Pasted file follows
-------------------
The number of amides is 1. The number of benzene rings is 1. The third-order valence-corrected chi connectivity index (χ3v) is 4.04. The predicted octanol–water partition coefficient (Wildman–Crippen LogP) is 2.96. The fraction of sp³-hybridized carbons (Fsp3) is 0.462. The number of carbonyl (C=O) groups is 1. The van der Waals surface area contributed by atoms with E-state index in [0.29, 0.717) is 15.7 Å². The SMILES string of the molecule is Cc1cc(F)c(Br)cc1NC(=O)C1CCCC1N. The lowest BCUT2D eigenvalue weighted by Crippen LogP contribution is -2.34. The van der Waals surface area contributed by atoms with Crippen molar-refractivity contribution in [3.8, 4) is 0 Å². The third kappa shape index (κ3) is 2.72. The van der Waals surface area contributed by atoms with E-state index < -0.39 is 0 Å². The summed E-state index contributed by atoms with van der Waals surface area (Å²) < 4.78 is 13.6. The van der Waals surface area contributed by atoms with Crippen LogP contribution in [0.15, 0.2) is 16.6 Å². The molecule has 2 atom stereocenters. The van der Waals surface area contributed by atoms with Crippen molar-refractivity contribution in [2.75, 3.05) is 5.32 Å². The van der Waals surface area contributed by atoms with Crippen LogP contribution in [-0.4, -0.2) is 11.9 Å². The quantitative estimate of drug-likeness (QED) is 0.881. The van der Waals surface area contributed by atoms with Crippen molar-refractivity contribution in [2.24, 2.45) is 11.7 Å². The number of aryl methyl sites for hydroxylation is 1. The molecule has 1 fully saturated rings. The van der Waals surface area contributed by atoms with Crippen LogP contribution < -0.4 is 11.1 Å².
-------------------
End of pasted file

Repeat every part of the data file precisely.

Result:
The number of amides is 1. The number of benzene rings is 1. The third-order valence-corrected chi connectivity index (χ3v) is 4.04. The predicted octanol–water partition coefficient (Wildman–Crippen LogP) is 2.96. The fraction of sp³-hybridized carbons (Fsp3) is 0.462. The number of carbonyl (C=O) groups is 1. The van der Waals surface area contributed by atoms with E-state index in [0.29, 0.717) is 15.7 Å². The SMILES string of the molecule is Cc1cc(F)c(Br)cc1NC(=O)C1CCCC1N. The lowest BCUT2D eigenvalue weighted by Crippen LogP contribution is -2.34. The van der Waals surface area contributed by atoms with Crippen molar-refractivity contribution in [3.8, 4) is 0 Å². The third kappa shape index (κ3) is 2.72. The van der Waals surface area contributed by atoms with E-state index < -0.39 is 0 Å². The summed E-state index contributed by atoms with van der Waals surface area (Å²) < 4.78 is 13.6. The van der Waals surface area contributed by atoms with Crippen LogP contribution in [0.15, 0.2) is 16.6 Å². The molecule has 2 atom stereocenters. The van der Waals surface area contributed by atoms with Crippen molar-refractivity contribution in [2.75, 3.05) is 5.32 Å². The van der Waals surface area contributed by atoms with Crippen LogP contribution in [-0.4, -0.2) is 11.9 Å². The quantitative estimate of drug-likeness (QED) is 0.881. The van der Waals surface area contributed by atoms with Crippen molar-refractivity contribution in [2.24, 2.45) is 11.7 Å². The number of aryl methyl sites for hydroxylation is 1. The molecule has 1 fully saturated rings. The van der Waals surface area contributed by atoms with Crippen LogP contribution < -0.4 is 11.1 Å².